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When I first saw an advertisement for SLINGBAUM ONE, in January 2020, I was stunned. Erykah Badu, D’Angelo, FKA twigs, Oumou Sangaré, Nick Hakim, Damon Albarn, Bilal, Syd, Questlove, Marcus Strickland, Jameel Bruner, and more, all on one, 3–track long project? These are the some of the biggest contemporary names of avant-pop and R&B, and arguably some of the biggest names in the history of the genres. Just like so many others, I was baffled and intrigued: who, or what, is Slingbaum?

I did a fair amount of research, and didn’t find much. Slingbaum’s team sent Pitchfork a photo of a man named Terry Slingbaum when the magazine requested more information. There are a few videosof someone named Terry Slingbaum performing (and presumably leading) a jazz ensemble. A Spotify page for Terry Slingbaum displays his credits on a couple jazz tracks. To me, it still didn’t make sense that a man with just a few online mentions had the pull to gather some of the most influential neo–soul/R&B artists of all time for a single, three–track project.

But, I bought the music anyway.

I was too hooked by the collaborators; it had the potential to be something absolutely spectacular. I shelled out $52.97 ($40 for the record, the rest for shipping) for what I thought was an exclusive, vinyl–only release. “We are selling this record once in this short pre-sale window and we have no plans to sell beyond this window or make it available digital to stream,” the initial advertisement read.

“Oh well,” I thought. “If I don’t like it, I’m sure I can sell the 12–inch and make a profit. After all, it’s limited edition, online pre–order only, and I’m sure the resell price will go up after the music is officially released.”

As it turns out, that wasn’t really true: according to a current statement on Slingbaum’s website, the pre–order demand was simply too high, so the vinyl will also be sold in–person, at select record stores. I’m not saying that making music more widely available is a bad thing, necessarily, but I am saying that the advertisement and marketing practices used were incredibly misleading.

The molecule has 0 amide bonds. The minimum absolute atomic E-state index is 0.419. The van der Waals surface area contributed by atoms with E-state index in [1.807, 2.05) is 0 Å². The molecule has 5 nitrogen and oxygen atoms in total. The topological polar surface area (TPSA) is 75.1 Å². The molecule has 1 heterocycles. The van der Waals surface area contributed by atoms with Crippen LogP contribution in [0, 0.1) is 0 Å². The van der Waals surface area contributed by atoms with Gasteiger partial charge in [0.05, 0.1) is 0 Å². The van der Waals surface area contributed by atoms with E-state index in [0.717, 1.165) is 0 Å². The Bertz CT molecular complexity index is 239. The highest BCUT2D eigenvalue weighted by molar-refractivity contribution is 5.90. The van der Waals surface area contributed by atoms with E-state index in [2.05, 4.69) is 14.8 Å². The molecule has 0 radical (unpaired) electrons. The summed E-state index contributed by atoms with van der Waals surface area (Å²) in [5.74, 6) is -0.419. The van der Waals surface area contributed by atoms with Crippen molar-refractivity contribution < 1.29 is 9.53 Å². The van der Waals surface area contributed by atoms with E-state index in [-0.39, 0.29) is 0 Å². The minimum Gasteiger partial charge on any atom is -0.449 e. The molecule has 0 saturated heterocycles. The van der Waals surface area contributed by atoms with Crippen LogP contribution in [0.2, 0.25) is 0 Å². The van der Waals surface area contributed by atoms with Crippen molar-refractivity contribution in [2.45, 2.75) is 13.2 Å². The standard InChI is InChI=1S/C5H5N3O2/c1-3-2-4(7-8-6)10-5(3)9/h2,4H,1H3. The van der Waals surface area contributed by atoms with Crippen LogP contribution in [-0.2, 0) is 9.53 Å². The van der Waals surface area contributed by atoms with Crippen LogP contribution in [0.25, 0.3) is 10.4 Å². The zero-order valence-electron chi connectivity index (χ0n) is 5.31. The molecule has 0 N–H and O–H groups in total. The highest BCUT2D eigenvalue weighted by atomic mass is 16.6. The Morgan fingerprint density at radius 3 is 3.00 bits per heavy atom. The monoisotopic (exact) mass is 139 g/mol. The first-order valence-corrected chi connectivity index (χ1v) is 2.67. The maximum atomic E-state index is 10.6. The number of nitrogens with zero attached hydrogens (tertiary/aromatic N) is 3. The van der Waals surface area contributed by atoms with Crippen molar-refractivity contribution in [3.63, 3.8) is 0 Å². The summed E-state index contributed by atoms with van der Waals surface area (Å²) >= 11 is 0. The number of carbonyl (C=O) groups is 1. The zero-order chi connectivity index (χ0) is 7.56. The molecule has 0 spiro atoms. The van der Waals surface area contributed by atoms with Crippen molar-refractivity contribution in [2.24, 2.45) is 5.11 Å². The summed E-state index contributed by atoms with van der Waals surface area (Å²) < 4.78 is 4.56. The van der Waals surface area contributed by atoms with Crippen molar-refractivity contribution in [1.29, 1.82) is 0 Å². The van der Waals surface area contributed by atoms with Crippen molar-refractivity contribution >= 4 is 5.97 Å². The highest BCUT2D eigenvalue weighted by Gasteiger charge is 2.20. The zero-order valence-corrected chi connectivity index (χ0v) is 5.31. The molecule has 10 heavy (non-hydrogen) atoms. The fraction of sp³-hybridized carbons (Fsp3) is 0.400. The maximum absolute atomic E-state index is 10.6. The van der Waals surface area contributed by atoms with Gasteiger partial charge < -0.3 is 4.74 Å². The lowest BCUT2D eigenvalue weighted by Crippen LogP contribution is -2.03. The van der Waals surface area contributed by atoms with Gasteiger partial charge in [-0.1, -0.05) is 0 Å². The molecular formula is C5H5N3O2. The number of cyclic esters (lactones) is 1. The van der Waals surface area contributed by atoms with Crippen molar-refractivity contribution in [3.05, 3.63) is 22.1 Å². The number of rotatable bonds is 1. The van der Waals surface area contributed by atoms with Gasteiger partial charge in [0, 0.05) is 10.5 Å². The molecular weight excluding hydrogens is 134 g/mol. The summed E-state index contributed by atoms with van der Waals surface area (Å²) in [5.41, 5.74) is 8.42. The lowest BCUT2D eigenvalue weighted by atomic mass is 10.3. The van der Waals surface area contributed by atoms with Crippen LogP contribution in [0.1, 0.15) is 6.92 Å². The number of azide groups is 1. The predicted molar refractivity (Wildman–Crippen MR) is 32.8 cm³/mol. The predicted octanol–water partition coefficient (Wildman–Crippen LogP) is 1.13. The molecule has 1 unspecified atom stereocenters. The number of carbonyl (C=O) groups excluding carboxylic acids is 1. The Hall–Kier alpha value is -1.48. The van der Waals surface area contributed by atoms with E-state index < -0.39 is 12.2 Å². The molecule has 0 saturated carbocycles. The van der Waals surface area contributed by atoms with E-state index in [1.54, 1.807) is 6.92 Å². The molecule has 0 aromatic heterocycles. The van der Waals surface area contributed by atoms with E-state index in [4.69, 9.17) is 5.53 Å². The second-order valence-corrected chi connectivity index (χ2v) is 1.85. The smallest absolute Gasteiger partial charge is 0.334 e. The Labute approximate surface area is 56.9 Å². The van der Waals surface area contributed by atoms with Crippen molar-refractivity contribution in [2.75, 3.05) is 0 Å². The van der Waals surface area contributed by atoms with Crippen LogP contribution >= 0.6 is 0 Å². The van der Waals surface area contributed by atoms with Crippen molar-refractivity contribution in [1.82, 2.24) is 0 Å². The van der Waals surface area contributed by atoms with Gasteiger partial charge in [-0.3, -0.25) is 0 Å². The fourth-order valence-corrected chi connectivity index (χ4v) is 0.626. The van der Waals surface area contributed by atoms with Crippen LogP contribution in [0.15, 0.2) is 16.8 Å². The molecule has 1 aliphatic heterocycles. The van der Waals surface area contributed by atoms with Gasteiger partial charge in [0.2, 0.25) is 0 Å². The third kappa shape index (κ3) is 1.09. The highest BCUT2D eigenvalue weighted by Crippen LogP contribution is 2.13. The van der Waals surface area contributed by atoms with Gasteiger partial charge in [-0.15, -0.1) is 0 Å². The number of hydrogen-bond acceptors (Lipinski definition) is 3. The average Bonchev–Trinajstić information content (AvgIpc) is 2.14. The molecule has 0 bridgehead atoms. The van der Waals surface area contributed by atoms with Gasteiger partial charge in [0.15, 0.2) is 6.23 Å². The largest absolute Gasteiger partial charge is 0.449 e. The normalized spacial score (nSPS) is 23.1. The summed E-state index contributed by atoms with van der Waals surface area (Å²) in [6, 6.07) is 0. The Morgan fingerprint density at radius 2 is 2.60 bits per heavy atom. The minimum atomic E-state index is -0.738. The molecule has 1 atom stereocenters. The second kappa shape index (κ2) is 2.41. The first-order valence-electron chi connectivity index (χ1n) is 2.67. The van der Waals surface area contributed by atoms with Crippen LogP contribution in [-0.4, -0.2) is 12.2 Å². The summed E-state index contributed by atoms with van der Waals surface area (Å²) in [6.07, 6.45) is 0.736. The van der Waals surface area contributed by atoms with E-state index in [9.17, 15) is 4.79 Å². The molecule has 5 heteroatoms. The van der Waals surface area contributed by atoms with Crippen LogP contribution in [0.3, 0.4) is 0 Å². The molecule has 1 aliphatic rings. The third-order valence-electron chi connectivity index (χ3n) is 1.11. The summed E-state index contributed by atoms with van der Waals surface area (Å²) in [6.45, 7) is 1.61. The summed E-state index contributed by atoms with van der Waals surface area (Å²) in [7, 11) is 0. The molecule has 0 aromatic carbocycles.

My confusion increased: had I been duped? Is this some scam, or elaborate prank? Fast–forward to May 31st, when I received the code for the digital download (understandably, the vinyl production faced serious delays due to the COVID–19 pandemic). I hooked up my laptop to my decent–but–not–incredible speaker system, and hit play.

It’s been a few days now, and I still don’t really now how I feel about the project. On one hand, there is some genuinely experimental, fascinating, unique, and utterly dark ground covered. On the other hand, I paid $53 for a 15 minute .WAV. And 4 or 5 minutes of that is just ambient transitions between the tracks.

Every single collaborator is underutilized to a gross extent. D’Angelo, Oumou Sangaré, Bilal, and Syd are relegated to backing vocals for maybe 10 or 20 seconds, and I’m still not sure where Nick Hakim is (maybe guitar, but he’s credited as a lead vocalist).

Perhaps that was the point of the project, to de–emphasize these massive, household names, and hide them behind the Slingbaum pseudonym. But if that’s the case, why choose to revolve the marketing solely around the collaboration list? The creative philosophy and business practices are clearly at odds here in such a blatant way that it obscures and overshadows the fact that this music is pretty great.

I understand that music isn’t made in a void; it has to have some commercial intent. People need to make money. At the same time, it’s unfortunate when such an exclusive, expensive project is sold purely on the value of its collaborators, and many of them are barely even used.

SLINGBAUM ONE is available for pre-order on Rough Trade, FatBeats, and Port of Sound. In addition, SLINGBAUM ONE will be available for purchase in select record stores at an in-so-far unspecified date. Listen to Slingbaum’s “Behoove,” featuring Erykah Badu and D’Angelo, here at approximately 1:52:51.

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